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Opioid Woes, How We Mishandle Them & One Reform

John Dewar Gleissner is the author of the ebook, Get Tough & Smart: How to Start Winning the War on Drug Addiction.

Fentanyl pills

Fentanyl pills

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Opioid Woes, How We Mishandle Them & One Reform

We are losing or have already lost the old War on Drugs. American life expectancy has declined for three or four years in a row on account of increases in drug overdoses, chronic liver disease and suicide, all three linked to drugs and alcohol. To avoid reversal of the American Dream, we must change strategy and tactics.

Overdose survivors sometimes have permanent brain injury due to oxygen deficiency during overdoses. About 25% of those entering brain injury rehabilitation are there on account of drugs or alcohol. About 50 percent of people receiving treatment for substance abuse have a history of at least one brain injury. Skyrocketing drug overdoses over time produce even less intelligent and capable addicts. Toxic Brain Injury is the new term for this neurological damage.

We now know opioids were over-prescribed. The U.S. is now awash in fentanyl, a potent opioid some 50 to 100 times more powerful than morphine. Overdose deaths in the U.S. skyrocketed after imported fentanyl and its analogs made it to the streets from legal and illegal laboratories. Fentanyl is such a powerful opioid that 0.25 milligrams can kill you. Addicts have difficulty taking a safe amount.

We cannot seem to keep opioids out of the illegal market for addictive drugs. The number of Americans with opioid use disorder, otherwise known as opioid addiction, is around 3,000,000. The U.S. now has the most horrific opioid addiction problems in the world.

We enabled our way into this tragic situation. Some of the ways we enabled need reversal. One thing we do is repetitively administer naloxone to overdosed addicts, revive them, get them breathing healthily, take them to the emergency department of a hospital, begin detoxification, and then let them leave against medical advice so that they can meet their drug dealers and buy more opioid. Most of this is at public expense through Medicaid or Medicare. It is now no longer unusual for some of these Frequent Flyers to overdose a dozen or more times in a row and get on a first-name basis with emergency department staff. This revolving door causes emergency department physicians and nurses to suffer from burnout, compassion fatigue, and secondary trauma.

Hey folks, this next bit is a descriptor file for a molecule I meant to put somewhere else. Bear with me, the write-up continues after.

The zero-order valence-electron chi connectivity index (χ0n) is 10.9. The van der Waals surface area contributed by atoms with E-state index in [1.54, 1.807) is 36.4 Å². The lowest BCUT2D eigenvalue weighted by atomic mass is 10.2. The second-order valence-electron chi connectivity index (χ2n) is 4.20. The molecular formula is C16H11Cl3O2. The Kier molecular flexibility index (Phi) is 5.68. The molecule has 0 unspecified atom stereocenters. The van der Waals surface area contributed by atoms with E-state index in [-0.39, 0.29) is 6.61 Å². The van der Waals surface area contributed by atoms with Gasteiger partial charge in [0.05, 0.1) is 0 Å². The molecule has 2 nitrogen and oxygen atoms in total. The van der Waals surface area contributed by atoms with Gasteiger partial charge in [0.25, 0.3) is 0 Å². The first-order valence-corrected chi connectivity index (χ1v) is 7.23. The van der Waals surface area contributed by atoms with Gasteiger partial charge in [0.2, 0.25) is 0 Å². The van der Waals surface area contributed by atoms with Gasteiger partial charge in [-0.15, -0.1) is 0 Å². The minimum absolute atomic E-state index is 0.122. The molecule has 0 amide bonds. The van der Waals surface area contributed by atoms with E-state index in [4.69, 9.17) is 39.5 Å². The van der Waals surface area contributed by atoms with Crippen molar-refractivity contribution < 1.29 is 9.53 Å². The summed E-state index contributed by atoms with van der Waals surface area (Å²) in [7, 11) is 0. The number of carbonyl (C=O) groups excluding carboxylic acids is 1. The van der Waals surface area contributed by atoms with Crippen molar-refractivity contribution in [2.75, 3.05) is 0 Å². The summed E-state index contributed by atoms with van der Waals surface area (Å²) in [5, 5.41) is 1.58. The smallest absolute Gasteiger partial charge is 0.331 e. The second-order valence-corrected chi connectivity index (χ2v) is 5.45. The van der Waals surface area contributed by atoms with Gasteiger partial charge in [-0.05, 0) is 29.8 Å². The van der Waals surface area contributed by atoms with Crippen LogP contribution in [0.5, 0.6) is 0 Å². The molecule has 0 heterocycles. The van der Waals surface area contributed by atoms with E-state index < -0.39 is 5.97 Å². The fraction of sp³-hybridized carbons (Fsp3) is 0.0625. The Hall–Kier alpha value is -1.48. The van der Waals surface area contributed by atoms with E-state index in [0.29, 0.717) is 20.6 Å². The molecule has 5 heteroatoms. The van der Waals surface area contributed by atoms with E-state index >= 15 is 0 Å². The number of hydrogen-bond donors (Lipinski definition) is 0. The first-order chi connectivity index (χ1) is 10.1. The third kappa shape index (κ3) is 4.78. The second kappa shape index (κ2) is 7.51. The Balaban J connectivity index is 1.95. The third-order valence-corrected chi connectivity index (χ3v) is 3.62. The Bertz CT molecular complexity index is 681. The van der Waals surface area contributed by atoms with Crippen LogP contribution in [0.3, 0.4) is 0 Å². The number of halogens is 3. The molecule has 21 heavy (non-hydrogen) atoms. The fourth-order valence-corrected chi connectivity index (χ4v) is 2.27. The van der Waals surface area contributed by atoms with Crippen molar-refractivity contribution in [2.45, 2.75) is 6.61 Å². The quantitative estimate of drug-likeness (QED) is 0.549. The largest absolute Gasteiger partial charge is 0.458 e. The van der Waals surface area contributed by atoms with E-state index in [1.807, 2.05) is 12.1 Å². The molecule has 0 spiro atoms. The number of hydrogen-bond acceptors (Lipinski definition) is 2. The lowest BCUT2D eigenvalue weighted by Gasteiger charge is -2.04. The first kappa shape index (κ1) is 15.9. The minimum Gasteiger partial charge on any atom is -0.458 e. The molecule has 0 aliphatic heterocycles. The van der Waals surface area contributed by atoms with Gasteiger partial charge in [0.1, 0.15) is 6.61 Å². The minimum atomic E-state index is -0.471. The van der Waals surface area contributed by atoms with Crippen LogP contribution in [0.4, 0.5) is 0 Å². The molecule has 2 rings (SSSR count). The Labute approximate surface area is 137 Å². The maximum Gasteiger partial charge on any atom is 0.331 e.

Right in the middle of the Opioid Crisis, with no quick solutions in sight, officials and academics recommended the increased use of naloxone, the drug which miraculously revives overdosed addicts. It saves the lives of addicts, and continues to rescue them from the consequences of their addictions … again and again and again. The number of nonfatal overdoses increased. But so did the number of fatal overdoses. In 2020, fatal overdoses shot up again to an all-time high of 93,000, 29% higher than in 2019. An important study showed that widespread use of naloxone increases the amount of drug abuse. Something that reduces the risk of opioid use increases the use of opioids. That is the definition of enabling, reducing the consequences of drug abuse.

The widespread use of naloxone, brand name Narcan®, in several ways makes our drug problems worse by encouraging risky behavior, increasing the number of overdose emergencies and enabling drug addiction. Medical treatment for overdoses enables more drug abuse even as it saves addict lives. In fact, constantly treating overdoses can even be characterized as aiding and abetting felonies. That is an absurd and inconsistent legal conclusion, even if technically correct, but it points out the need for reforms. There has to be a limit to the number of opioid overdoses paramedics, police, doctors, nurses, and hospitals provide to America’s drug addicts. Overdosing addicts need diversion into medication-assisted drug treatment, and we must make sure they stay compliant.

The brain disease paradigm presupposes that our duty to the individual is paramount. Accordingly, physicians and clinical psychologists believe their highest ethical duties are to help and treat the individual. American law, on the other hand, while according individual rights and liberties great deference, ultimately subordinates the well-being of the individual to the best interests of society. The individual ultimately yields to the law in the form of criminal and civil punishments, taxes, regulations, civic duties, military service, restrictions and other requirements and impositions.

If each State draws a statutory limit to the number of opioid overdose rescues provided in hospitals, more addicts will remain abstinent or compliant with their medication-assisted treatment. Such a limit would also correct the anomalies presented by the enabling of drug addicts. Addicts could continue the use of naloxone, but they would not be entitled to first-class medical and hospital treatment. Sound tough? We will have to do something other can continue enablement. We let the problem get way out of hand, and it is time to start tightening up.

John Dewar Gleissner is the author of the ebook, Get Tough & Smart: How to Start Winning the War on Drug Addiction.

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